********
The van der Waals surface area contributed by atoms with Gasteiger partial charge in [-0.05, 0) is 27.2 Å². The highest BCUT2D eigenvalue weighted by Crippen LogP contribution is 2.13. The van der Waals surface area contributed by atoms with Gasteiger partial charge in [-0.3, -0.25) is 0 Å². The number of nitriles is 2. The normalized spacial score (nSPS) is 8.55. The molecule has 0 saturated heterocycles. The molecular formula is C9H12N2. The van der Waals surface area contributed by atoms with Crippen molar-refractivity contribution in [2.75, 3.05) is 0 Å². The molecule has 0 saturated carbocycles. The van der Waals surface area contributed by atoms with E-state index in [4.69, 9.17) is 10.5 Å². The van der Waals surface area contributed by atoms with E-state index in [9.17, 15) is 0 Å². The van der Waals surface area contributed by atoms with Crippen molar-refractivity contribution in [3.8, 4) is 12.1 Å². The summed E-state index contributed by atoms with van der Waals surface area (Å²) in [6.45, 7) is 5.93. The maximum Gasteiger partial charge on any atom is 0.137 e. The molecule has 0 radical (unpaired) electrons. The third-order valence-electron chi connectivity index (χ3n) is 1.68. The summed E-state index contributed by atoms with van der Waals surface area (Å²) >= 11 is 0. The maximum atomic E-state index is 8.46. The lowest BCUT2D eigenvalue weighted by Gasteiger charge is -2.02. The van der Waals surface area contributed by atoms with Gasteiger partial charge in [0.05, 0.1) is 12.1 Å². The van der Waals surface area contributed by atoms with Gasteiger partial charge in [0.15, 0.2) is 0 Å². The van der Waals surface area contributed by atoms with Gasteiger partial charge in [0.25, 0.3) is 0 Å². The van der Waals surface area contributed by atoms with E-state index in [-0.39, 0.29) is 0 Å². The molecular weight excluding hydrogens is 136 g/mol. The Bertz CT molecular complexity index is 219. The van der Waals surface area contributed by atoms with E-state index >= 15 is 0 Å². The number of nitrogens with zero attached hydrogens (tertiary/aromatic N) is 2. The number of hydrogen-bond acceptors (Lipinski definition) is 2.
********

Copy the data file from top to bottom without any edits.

The van der Waals surface area contributed by atoms with Gasteiger partial charge in [-0.05, 0) is 27.2 Å². The highest BCUT2D eigenvalue weighted by Crippen LogP contribution is 2.13. The van der Waals surface area contributed by atoms with Gasteiger partial charge in [-0.3, -0.25) is 0 Å². The number of nitriles is 2. The normalized spacial score (nSPS) is 8.55. The molecule has 0 saturated heterocycles. The molecular formula is C9H12N2. The van der Waals surface area contributed by atoms with Crippen molar-refractivity contribution in [2.75, 3.05) is 0 Å². The molecule has 0 saturated carbocycles. The van der Waals surface area contributed by atoms with E-state index in [4.69, 9.17) is 10.5 Å². The van der Waals surface area contributed by atoms with E-state index in [9.17, 15) is 0 Å². The van der Waals surface area contributed by atoms with Crippen molar-refractivity contribution in [3.8, 4) is 12.1 Å². The summed E-state index contributed by atoms with van der Waals surface area (Å²) in [6.45, 7) is 5.93. The maximum Gasteiger partial charge on any atom is 0.137 e. The molecule has 0 radical (unpaired) electrons. The third-order valence-electron chi connectivity index (χ3n) is 1.68. The summed E-state index contributed by atoms with van der Waals surface area (Å²) >= 11 is 0. The maximum atomic E-state index is 8.46. The lowest BCUT2D eigenvalue weighted by Gasteiger charge is -2.02. The van der Waals surface area contributed by atoms with Gasteiger partial charge in [0.05, 0.1) is 12.1 Å². The van der Waals surface area contributed by atoms with Gasteiger partial charge in [0.15, 0.2) is 0 Å². The van der Waals surface area contributed by atoms with Gasteiger partial charge in [0.25, 0.3) is 0 Å². The van der Waals surface area contributed by atoms with E-state index in [-0.39, 0.29) is 0 Å². The molecular weight excluding hydrogens is 136 g/mol. The Bertz CT molecular complexity index is 219. The van der Waals surface area contributed by atoms with E-state index >= 15 is 0 Å². The number of nitrogens with zero attached hydrogens (tertiary/aromatic N) is 2. The number of hydrogen-bond acceptors (Lipinski definition) is 2.